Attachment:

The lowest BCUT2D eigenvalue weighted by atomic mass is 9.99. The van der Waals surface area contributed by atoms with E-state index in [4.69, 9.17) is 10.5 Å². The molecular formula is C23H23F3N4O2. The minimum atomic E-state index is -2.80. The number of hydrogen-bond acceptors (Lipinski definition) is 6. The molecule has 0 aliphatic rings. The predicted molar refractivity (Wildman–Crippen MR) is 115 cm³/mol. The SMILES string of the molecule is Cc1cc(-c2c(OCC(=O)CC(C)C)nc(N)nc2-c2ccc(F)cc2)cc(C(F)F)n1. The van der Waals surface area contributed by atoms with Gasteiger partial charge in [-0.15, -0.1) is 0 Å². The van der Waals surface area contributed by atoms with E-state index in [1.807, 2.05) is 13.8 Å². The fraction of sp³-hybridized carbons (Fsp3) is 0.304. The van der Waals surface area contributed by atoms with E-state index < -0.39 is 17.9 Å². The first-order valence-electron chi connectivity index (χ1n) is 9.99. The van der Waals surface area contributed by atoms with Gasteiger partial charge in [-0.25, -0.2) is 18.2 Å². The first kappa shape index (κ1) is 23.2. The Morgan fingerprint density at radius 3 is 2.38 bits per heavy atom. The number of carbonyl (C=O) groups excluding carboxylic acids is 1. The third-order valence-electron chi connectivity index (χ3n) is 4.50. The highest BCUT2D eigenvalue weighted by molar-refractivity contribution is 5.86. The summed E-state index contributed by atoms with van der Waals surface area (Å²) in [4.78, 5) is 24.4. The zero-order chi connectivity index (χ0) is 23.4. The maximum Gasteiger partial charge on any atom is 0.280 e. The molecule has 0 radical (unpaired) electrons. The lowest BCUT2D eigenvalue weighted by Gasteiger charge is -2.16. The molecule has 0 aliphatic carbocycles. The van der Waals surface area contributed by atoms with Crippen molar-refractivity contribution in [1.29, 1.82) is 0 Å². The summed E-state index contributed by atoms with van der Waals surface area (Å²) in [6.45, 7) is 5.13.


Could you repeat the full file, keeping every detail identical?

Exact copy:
The lowest BCUT2D eigenvalue weighted by atomic mass is 9.99. The van der Waals surface area contributed by atoms with E-state index in [4.69, 9.17) is 10.5 Å². The molecular formula is C23H23F3N4O2. The minimum atomic E-state index is -2.80. The number of hydrogen-bond acceptors (Lipinski definition) is 6. The molecule has 0 aliphatic rings. The predicted molar refractivity (Wildman–Crippen MR) is 115 cm³/mol. The SMILES string of the molecule is Cc1cc(-c2c(OCC(=O)CC(C)C)nc(N)nc2-c2ccc(F)cc2)cc(C(F)F)n1. The van der Waals surface area contributed by atoms with Gasteiger partial charge in [-0.15, -0.1) is 0 Å². The van der Waals surface area contributed by atoms with E-state index in [1.807, 2.05) is 13.8 Å². The fraction of sp³-hybridized carbons (Fsp3) is 0.304. The van der Waals surface area contributed by atoms with E-state index < -0.39 is 17.9 Å². The first-order valence-electron chi connectivity index (χ1n) is 9.99. The van der Waals surface area contributed by atoms with Gasteiger partial charge in [-0.25, -0.2) is 18.2 Å². The first kappa shape index (κ1) is 23.2. The Morgan fingerprint density at radius 3 is 2.38 bits per heavy atom. The number of carbonyl (C=O) groups excluding carboxylic acids is 1. The third-order valence-electron chi connectivity index (χ3n) is 4.50. The highest BCUT2D eigenvalue weighted by molar-refractivity contribution is 5.86. The summed E-state index contributed by atoms with van der Waals surface area (Å²) in [4.78, 5) is 24.4. The zero-order chi connectivity index (χ0) is 23.4. The maximum Gasteiger partial charge on any atom is 0.280 e. The molecule has 0 radical (unpaired) electrons. The lowest BCUT2D eigenvalue weighted by Gasteiger charge is -2.16. The molecule has 0 aliphatic carbocycles. The van der Waals surface area contributed by atoms with Crippen molar-refractivity contribution in [1.29, 1.82) is 0 Å². The summed E-state index contributed by atoms with van der Waals surface area (Å²) in [6.45, 7) is 5.13.